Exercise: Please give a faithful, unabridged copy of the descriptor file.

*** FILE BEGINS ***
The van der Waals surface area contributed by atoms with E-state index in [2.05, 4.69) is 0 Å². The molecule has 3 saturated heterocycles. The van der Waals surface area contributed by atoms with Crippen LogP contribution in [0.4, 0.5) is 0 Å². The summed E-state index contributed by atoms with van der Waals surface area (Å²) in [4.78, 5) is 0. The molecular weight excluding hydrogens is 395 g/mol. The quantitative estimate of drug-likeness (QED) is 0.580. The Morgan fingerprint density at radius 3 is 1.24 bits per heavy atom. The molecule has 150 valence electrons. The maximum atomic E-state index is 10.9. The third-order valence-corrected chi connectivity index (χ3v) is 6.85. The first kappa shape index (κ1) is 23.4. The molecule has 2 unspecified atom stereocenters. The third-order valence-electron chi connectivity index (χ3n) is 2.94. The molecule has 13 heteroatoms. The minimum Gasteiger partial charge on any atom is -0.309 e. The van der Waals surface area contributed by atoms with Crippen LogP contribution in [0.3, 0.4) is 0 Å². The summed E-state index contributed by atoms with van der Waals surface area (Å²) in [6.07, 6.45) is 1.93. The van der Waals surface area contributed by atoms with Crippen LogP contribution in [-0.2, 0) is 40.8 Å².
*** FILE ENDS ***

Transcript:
The van der Waals surface area contributed by atoms with E-state index in [2.05, 4.69) is 0 Å². The molecule has 3 saturated heterocycles. The van der Waals surface area contributed by atoms with Crippen LogP contribution in [0.4, 0.5) is 0 Å². The summed E-state index contributed by atoms with van der Waals surface area (Å²) in [4.78, 5) is 0. The molecular weight excluding hydrogens is 395 g/mol. The quantitative estimate of drug-likeness (QED) is 0.580. The Morgan fingerprint density at radius 3 is 1.24 bits per heavy atom. The molecule has 150 valence electrons. The maximum atomic E-state index is 10.9. The third-order valence-corrected chi connectivity index (χ3v) is 6.85. The first kappa shape index (κ1) is 23.4. The molecule has 2 unspecified atom stereocenters. The third-order valence-electron chi connectivity index (χ3n) is 2.94. The molecule has 13 heteroatoms. The minimum Gasteiger partial charge on any atom is -0.309 e. The van der Waals surface area contributed by atoms with Crippen LogP contribution in [0.3, 0.4) is 0 Å². The summed E-state index contributed by atoms with van der Waals surface area (Å²) in [6.07, 6.45) is 1.93. The van der Waals surface area contributed by atoms with Crippen LogP contribution in [-0.2, 0) is 40.8 Å².